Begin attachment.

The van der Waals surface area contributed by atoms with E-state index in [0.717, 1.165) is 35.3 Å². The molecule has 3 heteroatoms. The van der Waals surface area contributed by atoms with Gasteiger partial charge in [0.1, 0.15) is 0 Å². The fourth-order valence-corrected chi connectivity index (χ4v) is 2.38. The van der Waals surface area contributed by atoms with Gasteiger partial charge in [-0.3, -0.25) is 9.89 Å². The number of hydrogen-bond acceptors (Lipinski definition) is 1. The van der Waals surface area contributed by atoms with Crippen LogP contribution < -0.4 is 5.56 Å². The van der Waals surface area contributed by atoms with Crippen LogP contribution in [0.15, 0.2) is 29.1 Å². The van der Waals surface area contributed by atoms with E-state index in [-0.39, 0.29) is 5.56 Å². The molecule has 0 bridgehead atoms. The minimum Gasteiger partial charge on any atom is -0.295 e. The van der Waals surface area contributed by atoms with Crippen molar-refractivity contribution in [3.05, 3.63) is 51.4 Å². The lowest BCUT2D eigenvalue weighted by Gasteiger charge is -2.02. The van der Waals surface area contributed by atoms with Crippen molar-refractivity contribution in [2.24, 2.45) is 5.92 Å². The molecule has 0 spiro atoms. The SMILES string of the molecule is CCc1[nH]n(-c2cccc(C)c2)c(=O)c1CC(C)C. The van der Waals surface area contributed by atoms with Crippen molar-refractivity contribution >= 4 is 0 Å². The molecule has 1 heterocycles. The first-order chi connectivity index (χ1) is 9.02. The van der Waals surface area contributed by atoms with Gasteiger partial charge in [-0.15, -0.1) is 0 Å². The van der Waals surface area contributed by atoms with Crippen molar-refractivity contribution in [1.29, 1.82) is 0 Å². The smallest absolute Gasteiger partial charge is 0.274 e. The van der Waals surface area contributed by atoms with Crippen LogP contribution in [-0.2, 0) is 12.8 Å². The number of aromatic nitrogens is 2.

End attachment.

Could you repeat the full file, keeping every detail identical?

The van der Waals surface area contributed by atoms with E-state index in [0.717, 1.165) is 35.3 Å². The molecule has 3 heteroatoms. The van der Waals surface area contributed by atoms with Gasteiger partial charge in [0.1, 0.15) is 0 Å². The fourth-order valence-corrected chi connectivity index (χ4v) is 2.38. The van der Waals surface area contributed by atoms with Gasteiger partial charge in [-0.3, -0.25) is 9.89 Å². The number of hydrogen-bond acceptors (Lipinski definition) is 1. The van der Waals surface area contributed by atoms with Crippen LogP contribution < -0.4 is 5.56 Å². The van der Waals surface area contributed by atoms with Crippen LogP contribution in [0.15, 0.2) is 29.1 Å². The van der Waals surface area contributed by atoms with E-state index in [-0.39, 0.29) is 5.56 Å². The molecule has 0 bridgehead atoms. The minimum Gasteiger partial charge on any atom is -0.295 e. The van der Waals surface area contributed by atoms with Crippen molar-refractivity contribution in [3.05, 3.63) is 51.4 Å². The lowest BCUT2D eigenvalue weighted by Gasteiger charge is -2.02. The van der Waals surface area contributed by atoms with Crippen molar-refractivity contribution in [2.24, 2.45) is 5.92 Å². The molecule has 0 spiro atoms. The SMILES string of the molecule is CCc1[nH]n(-c2cccc(C)c2)c(=O)c1CC(C)C. The van der Waals surface area contributed by atoms with Crippen molar-refractivity contribution >= 4 is 0 Å². The molecule has 1 heterocycles. The first-order chi connectivity index (χ1) is 9.02. The van der Waals surface area contributed by atoms with Gasteiger partial charge in [-0.15, -0.1) is 0 Å². The van der Waals surface area contributed by atoms with Crippen molar-refractivity contribution in [1.29, 1.82) is 0 Å². The smallest absolute Gasteiger partial charge is 0.274 e. The van der Waals surface area contributed by atoms with Crippen LogP contribution in [-0.2, 0) is 12.8 Å². The number of aromatic nitrogens is 2.